It was another cold morning (surprise, surprise) with the temperature hovering around 50 degrees when we left camp. However, the sun was shining and we warmed up quickly. ‘Warmed up’ is a relative terms these days. For us, it meant that we could take off our down and rain jackets and ride comfortably in a t-shirt. Today is July 31st. In NYC, it was probably 80 degrees (with 95% humidity) by 8am this morning. My down jacket would be no where in sight, let alone on my body. I can unabashedly say Dad and I were taken aback by the Pacific Northwest’s chilly weather.
Today’s route was entirely on Route 1, also known as the Pacific Coast Highway. We hugged the coastline and passed through acres of farmland and small towns. If I were a cow, this is where I would dream of retiring. Temperate weather, constant wind to shoo away fleas, acres of land for grazing right next to the Pacific Ocean — yes, please! I wish I had a picture of a cow actually grazing on this little slice of cow paradise, but this view will have to suffice.
The awesome tailwinds of Oregon seemed to catch up to us today and we had some solid stretches where we were crusin’ with minimal effort. At one spot, Dad and I took a picture, mostly for the ocean view, but as you can see, the tree in the background really takes the spotlight.
After 50 or so miles of riding, we decided to take a coffee break in the town of Anchor Bay (pop. 340). It just so happens that a medicinal marijuana dispensary was located next door. Dad and I couldn’t help ourselves and rang the doorbell to enter. We were greeted by Tim, who we chatted with for the next half hour. Mostly about marijuana laws, how to procure a medical marijuana prescription in California and what’s next for the industry. It was an eye-opening conversation. I have to say, it’s been a bit of a culture shock coming from the East Coast and seeing how common pot smoking is here. We feel like uptight New Englanders (or as my dad says “constipated Yankees”) but we can’t help it. The broad tolerance and visibility of marijuana is very different to us. In any case, we couldn’t leave without taking a souvenir picture.
Tim mentioned that we would start climbing the notorious windy roads of the Pacific Coast Highway about 15 miles from Anchor Bay. He was right in regards to both the distance and the road conditions. This is the type of road you see in car commercials for the Porches, Audis, BMWs, etc. The views are stunning. Absolutely stunning. Too bad I wasn’t able to capture many of them on my camera since I didn’t want to fall over the 300+ ft cliff on my right. Or because I was braking as hard as I could and still going 20mph. Oh, and that there weren’t guardrails for half of this twisty, narrow stretch. It was a challenging technical ride as you had to control your bike going up a steep hill with non-existent shoulders and on the downhill, the sharp switchbacks required constant braking. I mean, I got a serious forearm workout today. But, the views always make up for it.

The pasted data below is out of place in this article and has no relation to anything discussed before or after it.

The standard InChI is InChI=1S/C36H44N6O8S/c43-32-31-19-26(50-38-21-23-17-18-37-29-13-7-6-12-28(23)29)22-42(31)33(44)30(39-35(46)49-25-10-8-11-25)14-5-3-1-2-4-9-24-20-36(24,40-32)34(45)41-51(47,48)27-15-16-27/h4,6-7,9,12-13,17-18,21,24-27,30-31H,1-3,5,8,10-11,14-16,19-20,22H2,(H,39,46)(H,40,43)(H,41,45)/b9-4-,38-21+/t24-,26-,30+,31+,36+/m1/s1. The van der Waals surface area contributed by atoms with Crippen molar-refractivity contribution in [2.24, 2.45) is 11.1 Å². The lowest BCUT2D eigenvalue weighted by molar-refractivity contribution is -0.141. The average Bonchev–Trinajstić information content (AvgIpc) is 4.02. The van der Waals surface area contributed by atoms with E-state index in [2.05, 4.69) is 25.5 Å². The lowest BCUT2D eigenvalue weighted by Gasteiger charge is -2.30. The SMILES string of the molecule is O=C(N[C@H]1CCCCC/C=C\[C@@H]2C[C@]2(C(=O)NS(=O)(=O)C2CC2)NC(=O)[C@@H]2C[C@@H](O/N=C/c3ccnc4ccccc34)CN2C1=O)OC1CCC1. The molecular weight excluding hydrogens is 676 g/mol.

After the major climbs, we were about 15 miles from camp, so we picked up dinner in Jenner (deli sandwiches, chocolate milk and some random snacks) and went on our way. As we approached the town of Gleason Beach, we admired the houses that were perched right on the coastline and had unobstructed views of the Pacific. It wasn’t until we were about a football field away did we notice that the “empty lots” from afar were actually spaces from houses that had eroded into the ocean! Some of the houses still standing were tagged as unsafe to enter and occupy. Yikes.
We made it to camp with an hour of daylight to spare (woohoo!), when it started to sink in that this was our last night on the road. Evidently, this campground is the last night for a lot of other touring cyclists too. The bear box was filled with extra food (mostly noodle or canned-type food), maps, books, vitamins and was covered with doodles from those passing through. I kind of regret not writing something now….
Weather: Chilly morning that warmed up to mid-70s. Not a cloud in the sky.
Riding Conditions: Good except for those monster RVs and logging/shipping trucks that drive along Rt. 1 and put everyone around them in danger (other cars, cyclists, cars pulled over at scenic overlooks, etc.). And, return of the tailwind!
Campground: Bodega Dunes Campground at the Sonoma Coast State Park; $5/person, free hot showers (tip from a ranger we met at a gas station 10 miles away from camp), hiker/biker area was very sandy (hard to set up tent); Grade: B